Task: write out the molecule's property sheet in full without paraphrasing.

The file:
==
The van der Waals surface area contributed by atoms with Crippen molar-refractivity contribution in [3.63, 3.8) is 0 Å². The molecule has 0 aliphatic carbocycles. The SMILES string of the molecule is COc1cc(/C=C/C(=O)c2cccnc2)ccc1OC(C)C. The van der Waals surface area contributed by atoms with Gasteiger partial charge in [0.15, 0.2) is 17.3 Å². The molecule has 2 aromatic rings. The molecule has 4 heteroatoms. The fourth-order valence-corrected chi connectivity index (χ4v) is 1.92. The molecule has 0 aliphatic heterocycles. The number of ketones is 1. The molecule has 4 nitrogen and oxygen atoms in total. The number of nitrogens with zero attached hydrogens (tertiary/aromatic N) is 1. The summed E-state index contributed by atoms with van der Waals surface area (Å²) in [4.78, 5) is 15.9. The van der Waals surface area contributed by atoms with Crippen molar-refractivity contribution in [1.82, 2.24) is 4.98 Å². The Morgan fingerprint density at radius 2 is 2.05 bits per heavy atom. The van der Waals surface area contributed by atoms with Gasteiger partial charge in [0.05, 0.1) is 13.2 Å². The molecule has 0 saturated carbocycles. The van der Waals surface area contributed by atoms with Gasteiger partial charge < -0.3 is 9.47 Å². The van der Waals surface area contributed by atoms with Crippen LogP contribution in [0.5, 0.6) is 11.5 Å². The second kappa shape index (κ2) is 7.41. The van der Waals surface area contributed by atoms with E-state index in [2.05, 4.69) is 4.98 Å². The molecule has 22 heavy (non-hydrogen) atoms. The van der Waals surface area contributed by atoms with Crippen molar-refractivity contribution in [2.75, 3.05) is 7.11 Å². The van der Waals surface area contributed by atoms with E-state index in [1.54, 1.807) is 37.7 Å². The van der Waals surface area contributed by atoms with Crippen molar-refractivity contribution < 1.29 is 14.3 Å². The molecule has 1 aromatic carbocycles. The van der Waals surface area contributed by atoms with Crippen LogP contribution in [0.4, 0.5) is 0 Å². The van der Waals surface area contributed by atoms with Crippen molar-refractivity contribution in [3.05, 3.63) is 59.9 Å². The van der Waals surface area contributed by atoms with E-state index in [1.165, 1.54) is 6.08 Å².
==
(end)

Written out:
The van der Waals surface area contributed by atoms with Crippen molar-refractivity contribution in [3.63, 3.8) is 0 Å². The molecule has 0 aliphatic carbocycles. The SMILES string of the molecule is COc1cc(/C=C/C(=O)c2cccnc2)ccc1OC(C)C. The van der Waals surface area contributed by atoms with Gasteiger partial charge in [0.15, 0.2) is 17.3 Å². The molecule has 2 aromatic rings. The molecule has 4 heteroatoms. The fourth-order valence-corrected chi connectivity index (χ4v) is 1.92. The molecule has 0 aliphatic heterocycles. The number of ketones is 1. The molecule has 4 nitrogen and oxygen atoms in total. The number of nitrogens with zero attached hydrogens (tertiary/aromatic N) is 1. The summed E-state index contributed by atoms with van der Waals surface area (Å²) in [4.78, 5) is 15.9. The van der Waals surface area contributed by atoms with Crippen molar-refractivity contribution in [1.82, 2.24) is 4.98 Å². The Morgan fingerprint density at radius 2 is 2.05 bits per heavy atom. The van der Waals surface area contributed by atoms with Gasteiger partial charge in [0.05, 0.1) is 13.2 Å². The molecule has 0 saturated carbocycles. The van der Waals surface area contributed by atoms with Gasteiger partial charge < -0.3 is 9.47 Å². The van der Waals surface area contributed by atoms with Crippen LogP contribution in [0.5, 0.6) is 11.5 Å². The second kappa shape index (κ2) is 7.41. The van der Waals surface area contributed by atoms with E-state index in [2.05, 4.69) is 4.98 Å². The molecule has 22 heavy (non-hydrogen) atoms. The van der Waals surface area contributed by atoms with Crippen molar-refractivity contribution in [2.75, 3.05) is 7.11 Å². The van der Waals surface area contributed by atoms with E-state index in [1.54, 1.807) is 37.7 Å². The van der Waals surface area contributed by atoms with Crippen molar-refractivity contribution < 1.29 is 14.3 Å². The molecule has 1 aromatic carbocycles. The van der Waals surface area contributed by atoms with Crippen LogP contribution in [0.4, 0.5) is 0 Å². The van der Waals surface area contributed by atoms with Crippen molar-refractivity contribution in [3.05, 3.63) is 59.9 Å². The van der Waals surface area contributed by atoms with E-state index in [1.165, 1.54) is 6.08 Å².